Then you can start the process of applying per se.
(The process of applying for financial aid is separate.)

Applying involves essays and personal statements no matter whether the chosen universities use common app or individual application forms. A lot of common app places ask for a supplemental writing sample. DD2 wrote an essay entitled 'So where is Waldo anyway?' late one night right after Christmas.

Acceptance is need blind to a lot of good universities. That means you don't have to prove you can afford it before you are accepted. on financial aid That list is not exhaustive. If your student is interested in a particular university, look at its website and if you're not sure what the state of play is wrt international student financial aid, call during business hours for that university. Nobody will be able to say what will happen in your individual case but you will get general questions answered.

The FAFSA and CSS Profile both need to be filled out but public universities [= state universities] may not need the CSS Profile. Both guide you to the next steps after that and both will send your info to the individual universities, who will also contact you.

mathanxiety Tue 29-Jan-13 22:22:57

Some universities will ask for a supplemental financial statement and all will require documentation in the form of tax statements from you (and from the prospective student if he or she paid tax) covering at least the last tax year and sometimes up to the last three tax years.

mathanxiety Tue 29-Jan-13 22:27:29

It is a huge burden for US students too, who are mostly doing first semester finals at the time the applications are due (generally end December, early January for regular admission. Since class rank is generally calculated on the results of the first 7 out of 8 semesters of high school, the outcome of the first semester finals from senior year is very important but the application process can't be ignored at the same time.

BettySuarez Wed 30-Jan-13 10:14:48

Thanks so much everyone, this is really useful info and will check out some of these links. It does look daunting but we shall investigate further.

Loving the sound of the 'Where's Waldo' essay grin

mumsneedwine Wed 30-Jan-13 18:11:51

Have one at Harvard & it's free !! They have v generous bursaries based on parental income and so makes it affordable. He works on campus as well and works in the summer. Loves the course (they all do a sort of general degree but pick courses they are interested in). No good if want to do medicine but a great way to spend 4 years & he's met some amazing people. He wants to go to grad school there too but that is so ridiculously expensive - Harvard might fund him as he has had a pretty tough time in life and they are trying to find him a sponsor. I've been to see him for a week and its the most beautiful place.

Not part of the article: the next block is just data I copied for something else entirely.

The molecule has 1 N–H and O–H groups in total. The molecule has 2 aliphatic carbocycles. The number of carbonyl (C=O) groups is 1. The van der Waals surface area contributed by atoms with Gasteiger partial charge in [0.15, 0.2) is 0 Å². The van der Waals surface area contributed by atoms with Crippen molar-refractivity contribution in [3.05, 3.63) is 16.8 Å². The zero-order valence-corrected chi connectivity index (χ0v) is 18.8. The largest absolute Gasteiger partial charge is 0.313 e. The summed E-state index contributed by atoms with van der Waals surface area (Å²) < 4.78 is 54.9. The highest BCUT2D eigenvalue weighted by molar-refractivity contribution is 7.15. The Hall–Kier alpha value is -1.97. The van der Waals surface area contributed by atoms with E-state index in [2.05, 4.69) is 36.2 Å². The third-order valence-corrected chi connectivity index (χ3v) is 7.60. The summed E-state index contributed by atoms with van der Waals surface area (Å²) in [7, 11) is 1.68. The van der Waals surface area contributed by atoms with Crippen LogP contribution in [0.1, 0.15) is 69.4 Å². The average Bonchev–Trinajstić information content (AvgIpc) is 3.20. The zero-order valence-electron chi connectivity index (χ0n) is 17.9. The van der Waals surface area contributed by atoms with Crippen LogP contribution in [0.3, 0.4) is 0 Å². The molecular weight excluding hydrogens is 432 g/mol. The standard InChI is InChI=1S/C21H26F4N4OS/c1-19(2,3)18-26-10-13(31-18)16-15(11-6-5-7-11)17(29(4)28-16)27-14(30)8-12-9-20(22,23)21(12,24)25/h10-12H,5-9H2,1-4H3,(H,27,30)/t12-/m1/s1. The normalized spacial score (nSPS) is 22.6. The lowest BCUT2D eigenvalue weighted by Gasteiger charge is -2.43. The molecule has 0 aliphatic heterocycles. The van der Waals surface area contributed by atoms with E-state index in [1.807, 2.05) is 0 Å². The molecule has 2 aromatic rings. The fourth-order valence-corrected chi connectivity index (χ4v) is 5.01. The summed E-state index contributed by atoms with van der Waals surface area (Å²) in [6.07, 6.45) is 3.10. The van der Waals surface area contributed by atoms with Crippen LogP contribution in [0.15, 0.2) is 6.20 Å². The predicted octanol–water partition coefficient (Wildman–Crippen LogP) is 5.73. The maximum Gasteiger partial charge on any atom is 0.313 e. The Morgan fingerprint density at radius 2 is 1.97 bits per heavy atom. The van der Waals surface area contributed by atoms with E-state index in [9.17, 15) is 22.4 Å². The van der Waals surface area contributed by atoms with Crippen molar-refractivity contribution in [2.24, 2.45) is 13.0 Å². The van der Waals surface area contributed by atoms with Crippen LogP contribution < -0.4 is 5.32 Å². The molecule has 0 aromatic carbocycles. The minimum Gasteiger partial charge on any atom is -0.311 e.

BettySuarez Wed 30-Jan-13 20:51:08

I really don't think we would be eligible for funding because of DH's salary. Hoping that this isn't the only criteria for burseries though.

Harvard sounds wonderful, is your DS very academic? Do they look for top A Level grades?

mumsneedwine Wed 30-Jan-13 22:05:21

He did well in his A levels (AAB) but it was the CAT score I think that got him the interview (in London). He then was one of the lucky 2600 who was chosen.
Think you'd be surprised about the bursaries. It's anything less than $80,000 I think, so about £60,000 and there are no fees. Have to find living costs but would have to do that here. And they guarantee a job on campus of up to 21 hours a week so that really helps. He is having so much fun and enjoying everything it has to offer. We can't afford many flights home but he has worked every summer in a kids camp and earned money teaching sport (he has introduced rugby to South Carolina), so he has been busy. Skype is great !